Swift Current exhibition showcases art by high school students

The public reception for the High School Art Show took place at the West Wing Gallery in Swift Current, May 14.

By Matthew Liebenberg

High school students are showcasing their art in an exhibition hosted by the Art Gallery of Swift Current (AGSC).

The public reception for the High School Art Show took place at the West Wing Gallery, May 14.

The show features artworks by students participating in visual arts programs within the Chinook School Division.

Morghie Flaterud, the AGSC programming and administration coordinator, noted that it can be intimidating for artists to show their work publicly for the first time. She is therefore grateful that students are sharing their work with the community.

“Each year I absolutely love seeing all the artwork that comes from the high school students in our area,” she said. “This show is a celebration of the creativity and artistic endeavours from our young artists.”

There are 160 individual artworks in the show, with some students having several works on display. It varies from pastel and graphite pencil drawings to acrylic paint and watercolour paintings as well as mixed media works and three sculptural works created from Lego.

The majority of the works are from visual arts students at Swift Current Comprehensive High School (SCCHS) and the other submissions are from homeschool students.

“I’m very happy we have homeschool kids participating this year,” she said. “I would like that to continue.”

The AGSC has been hosting this show for nearly 50 years to support the creative endeavours of students.

“We think it’s very important to encourage young artists to continue to do art,” Flaterud said. “One of the ways we feel we can encourage young artists is by hosting this show and getting their work out to the public, showing off the talent we have in our community. It’s just a way to encourage our students to keep going.”

Twin sisters Kassidy and Kristen Manjoo, who are SCCHS Grade 10 students, are pleased to participate in this show for the first time.

“My art is being recognized and other people can see it,” Kristen said. “I’m just happy that I can share it with other people.”

Kassidy noted that there is a bit of sibling rivalry between them, but it does not get too serious.

“It’s a little bit of a competition, but I think we’re all really good in our own way,” she said.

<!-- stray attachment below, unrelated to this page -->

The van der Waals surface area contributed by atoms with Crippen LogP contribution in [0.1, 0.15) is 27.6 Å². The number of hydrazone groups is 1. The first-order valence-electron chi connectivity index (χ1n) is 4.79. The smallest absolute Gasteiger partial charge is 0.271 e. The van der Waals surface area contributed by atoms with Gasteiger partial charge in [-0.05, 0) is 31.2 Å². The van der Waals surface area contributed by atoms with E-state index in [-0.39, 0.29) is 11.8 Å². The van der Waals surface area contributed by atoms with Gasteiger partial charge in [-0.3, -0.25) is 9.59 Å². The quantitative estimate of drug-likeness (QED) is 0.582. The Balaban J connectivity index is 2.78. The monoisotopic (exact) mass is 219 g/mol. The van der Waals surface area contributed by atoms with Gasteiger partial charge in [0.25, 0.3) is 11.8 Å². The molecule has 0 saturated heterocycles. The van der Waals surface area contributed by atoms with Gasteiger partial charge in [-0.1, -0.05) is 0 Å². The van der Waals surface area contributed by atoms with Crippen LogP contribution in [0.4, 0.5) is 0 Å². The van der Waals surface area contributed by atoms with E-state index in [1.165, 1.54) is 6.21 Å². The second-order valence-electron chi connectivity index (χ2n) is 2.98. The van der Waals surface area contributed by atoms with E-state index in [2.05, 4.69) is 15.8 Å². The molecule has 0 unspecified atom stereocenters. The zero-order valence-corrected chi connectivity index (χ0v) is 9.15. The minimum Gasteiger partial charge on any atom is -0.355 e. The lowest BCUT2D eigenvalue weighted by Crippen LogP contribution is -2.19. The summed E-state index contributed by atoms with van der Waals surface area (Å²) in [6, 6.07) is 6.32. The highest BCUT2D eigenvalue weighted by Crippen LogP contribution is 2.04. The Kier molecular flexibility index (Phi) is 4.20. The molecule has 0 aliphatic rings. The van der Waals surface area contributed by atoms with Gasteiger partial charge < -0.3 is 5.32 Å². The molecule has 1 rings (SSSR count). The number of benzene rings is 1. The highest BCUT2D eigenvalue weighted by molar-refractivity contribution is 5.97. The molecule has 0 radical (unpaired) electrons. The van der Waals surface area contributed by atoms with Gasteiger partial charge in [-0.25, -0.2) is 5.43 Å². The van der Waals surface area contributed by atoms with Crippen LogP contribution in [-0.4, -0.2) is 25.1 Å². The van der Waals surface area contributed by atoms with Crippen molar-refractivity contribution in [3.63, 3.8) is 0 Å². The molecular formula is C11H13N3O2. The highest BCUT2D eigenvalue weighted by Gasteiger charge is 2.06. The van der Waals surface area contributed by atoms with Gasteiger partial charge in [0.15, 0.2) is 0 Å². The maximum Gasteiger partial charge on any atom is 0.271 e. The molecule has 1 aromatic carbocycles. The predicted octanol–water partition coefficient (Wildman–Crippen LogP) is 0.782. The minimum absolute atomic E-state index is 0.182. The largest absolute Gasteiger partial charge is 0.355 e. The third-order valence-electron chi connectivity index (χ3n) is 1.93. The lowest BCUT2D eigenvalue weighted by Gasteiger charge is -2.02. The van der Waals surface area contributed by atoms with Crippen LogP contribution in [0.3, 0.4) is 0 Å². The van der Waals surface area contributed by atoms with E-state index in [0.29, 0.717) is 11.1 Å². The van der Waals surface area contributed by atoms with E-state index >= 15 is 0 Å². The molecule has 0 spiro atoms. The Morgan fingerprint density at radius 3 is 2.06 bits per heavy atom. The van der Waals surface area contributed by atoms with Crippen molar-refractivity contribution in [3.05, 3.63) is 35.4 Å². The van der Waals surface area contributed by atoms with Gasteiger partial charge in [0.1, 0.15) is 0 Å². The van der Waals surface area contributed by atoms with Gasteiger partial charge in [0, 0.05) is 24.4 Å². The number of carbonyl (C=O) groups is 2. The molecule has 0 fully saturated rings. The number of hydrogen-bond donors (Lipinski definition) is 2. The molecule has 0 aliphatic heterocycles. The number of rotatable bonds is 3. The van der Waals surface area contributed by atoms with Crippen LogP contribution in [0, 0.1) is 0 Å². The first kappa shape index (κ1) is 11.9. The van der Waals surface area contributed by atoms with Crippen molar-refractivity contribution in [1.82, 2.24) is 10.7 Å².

The twins are following in the footsteps of their two older sisters, who have also enjoyed doing art. Kassidy felt their interest in art is a result of their mother’s influence.

“Our mom likes doing art and so I think it just passed on to us,” she said. “We all have found a passion for it.”

Three of Kristen’s works from the visual arts course are in the show. One was created for the continuous contour portraits class, the other for the music abstracts class and the third for the watercolour polaroid project.

Her continuous contour portraits work was created in mixed media. She used pencil to draw the faces of different people on a watercolour background. Those faces include her twin sister, friends and interesting faces she found on the internet.

“I really enjoyed drawing them,” she said. “I just like expressing myself.”

Kassidy has one artwork on display in the show, which she created for the core memory abstract project. Students were asked to create an abstract work based on their memory of a past event. Her work represents a memory about her first experience on the Zipper ride at the fair. She enjoys using art to express her feelings.

“It’s a really cool way to express my emotions and to put it into a picture instead of words,” she said. “I like to use art to express my emotions.”

Mandy Herrick, the visual arts teacher at SCCHS, attended the public reception for the show. She felt it is important to display and celebrate the artworks of students. She remembers the first time her work was displayed when she was in Grade 9 and what it meant to her.

“My art was on a wall and that was definitely one of the catalysts to feeling like I really believe that I was an artist,” she said.

She noted that each student in the show is on an individual artistic journey and growing on their own path. The display of their work helps to create a sense of being an artist.

“It’s really important for the students to internalize that once you’re an artist, you’re an artist for life,” she said. “So it’s a memorable experience that they don’t forget even years later that they were showcased as an artist. I think that sticks with them and then hopefully gives them confidence to remain an artist into their adulthood and really that’s the purpose of the arts, it’s to keep that within them.”

The High School Art Show at the West Wing Gallery takes place until June 9. The gallery is located at Kinetic Exhibition Park. Admission is free and gallery hours are 1-5 p.m. on Friday and Saturday. It is open on Sunday from 1-5 p.m. pending volunteer availability. Check the AGSC social media for Sunday updates.